These three views from the bell tower in the Church of Saint Francis in Trinidad are interesting to me for a number of reasons. For one, each "framing device" is a different shape and each looks out on an entirely different landscape. The bottom photograph looks towards the mountain range, the middle to the ocean about ten miles to the south, and the top to the north and an approaching storm.
Sunday, November 2, 2014
Although I was able to spend only about two hours in Trinidad in 2003, I am still happy with some of the photographs. In subsequent visits lasting two days or more, I was able to explore much more of this fascinating Colonial city in Central Cuba, a World Heritage site. It was six years before I got back, and then another two years for a third visit. Houses have been repainted, buildings are either in a greater state of decay or have been entirely restored, and I wander farther afield each time. It's a small, very walkable place if you have good walking shoes as the cobblestones can take their toll after a while. There are two very good hotels and a few excellent restaurants, but otherwise few concessions to tourism.
Saturday, November 1, 2014
My first reaction on seeing these photographs again was that they all have people in them. Trinidad is a very recognizable place once you have been there. The colors of the houses, the architecture, the animals, people selling cigars, and men sitting on a stoop talking are all motifs that make this a very special place for me. I've never been any place else like it and can't wait to go back. It's the same but different every time.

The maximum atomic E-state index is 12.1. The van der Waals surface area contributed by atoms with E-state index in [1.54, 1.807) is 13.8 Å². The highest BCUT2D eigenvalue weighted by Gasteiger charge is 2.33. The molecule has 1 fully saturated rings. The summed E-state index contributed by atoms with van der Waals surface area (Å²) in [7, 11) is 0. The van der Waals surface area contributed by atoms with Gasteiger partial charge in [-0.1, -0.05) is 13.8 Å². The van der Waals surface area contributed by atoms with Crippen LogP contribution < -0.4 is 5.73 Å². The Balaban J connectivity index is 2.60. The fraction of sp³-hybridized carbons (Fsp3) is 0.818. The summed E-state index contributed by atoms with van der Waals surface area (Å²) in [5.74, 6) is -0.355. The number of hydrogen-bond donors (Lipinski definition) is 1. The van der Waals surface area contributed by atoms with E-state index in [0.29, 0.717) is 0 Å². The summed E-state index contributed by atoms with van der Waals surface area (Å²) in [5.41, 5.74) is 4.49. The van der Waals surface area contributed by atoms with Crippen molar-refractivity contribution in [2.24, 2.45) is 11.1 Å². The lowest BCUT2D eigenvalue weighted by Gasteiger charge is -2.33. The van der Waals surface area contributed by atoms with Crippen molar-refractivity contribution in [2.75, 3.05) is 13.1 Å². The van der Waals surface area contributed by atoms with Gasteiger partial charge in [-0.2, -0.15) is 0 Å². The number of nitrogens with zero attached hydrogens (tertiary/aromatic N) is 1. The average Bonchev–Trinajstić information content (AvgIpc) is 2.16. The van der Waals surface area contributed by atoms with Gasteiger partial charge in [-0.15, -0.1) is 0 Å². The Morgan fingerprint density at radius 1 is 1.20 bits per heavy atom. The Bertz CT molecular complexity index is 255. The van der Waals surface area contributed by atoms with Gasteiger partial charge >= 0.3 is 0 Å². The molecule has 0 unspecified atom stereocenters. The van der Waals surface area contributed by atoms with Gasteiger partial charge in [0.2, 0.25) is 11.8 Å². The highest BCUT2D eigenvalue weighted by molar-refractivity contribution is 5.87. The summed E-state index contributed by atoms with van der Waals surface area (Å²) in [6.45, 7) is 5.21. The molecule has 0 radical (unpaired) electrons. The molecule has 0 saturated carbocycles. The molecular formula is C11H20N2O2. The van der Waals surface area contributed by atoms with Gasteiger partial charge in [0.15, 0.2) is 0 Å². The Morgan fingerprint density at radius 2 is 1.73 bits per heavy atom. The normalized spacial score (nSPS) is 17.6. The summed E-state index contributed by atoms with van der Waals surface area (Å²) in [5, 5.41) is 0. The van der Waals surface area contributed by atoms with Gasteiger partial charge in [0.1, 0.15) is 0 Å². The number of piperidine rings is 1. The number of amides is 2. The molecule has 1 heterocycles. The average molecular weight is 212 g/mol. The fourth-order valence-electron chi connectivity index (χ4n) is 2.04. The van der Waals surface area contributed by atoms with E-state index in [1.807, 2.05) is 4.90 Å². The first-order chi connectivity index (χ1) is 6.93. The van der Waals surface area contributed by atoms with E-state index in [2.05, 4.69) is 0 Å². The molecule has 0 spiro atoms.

Kids make great photographic subjects, mostly because they are far less self-conscious than adults. The second photograph is a good example of the Nikon 5700 not being able to capture the background without blowing out the highlights. The top two and bottom photos were taken in Havana, and the next two in Cienfuegos and Trinidad. I had just stepped out of our tour bus when I saw this little guy eating a piece of fruit recently picked from a tree. He immediately offered me one to try.
I've spent the last week or so reprocessing photographs from my first trip to Cuba in 2003. I had all the originals saved so, with new software coming out seemingly every month, it was time to take a look a place I've been back to twice since then. I was curious to see how my limited photographic equipment (and skills) had held up. These "cigar women" caught my attention. They work mostly around the main plazas in Havana where the tourist traffic is high. They are colorful and represent all age groups. Many have been doing this for 50 years or more. The lady in white with the tarot card will tell your future, blow cigar smoke in your face, and try to convert you to Santeria. The bottom photo was taken in the morning in the Plaza de la Catedral as they got together to chat, check their makeup, and get ready to start the day selling flowers to tourists. The limitations of the Nikon 5700 Coolpix 5-megapixel camera aren't as apparent in these low-contrast photographs. It's only when you encounter areas of bright sun with shadows that the files seem to fall apart a bit. (a big bit actually) It was fun to revisit my first impressions of this magical place.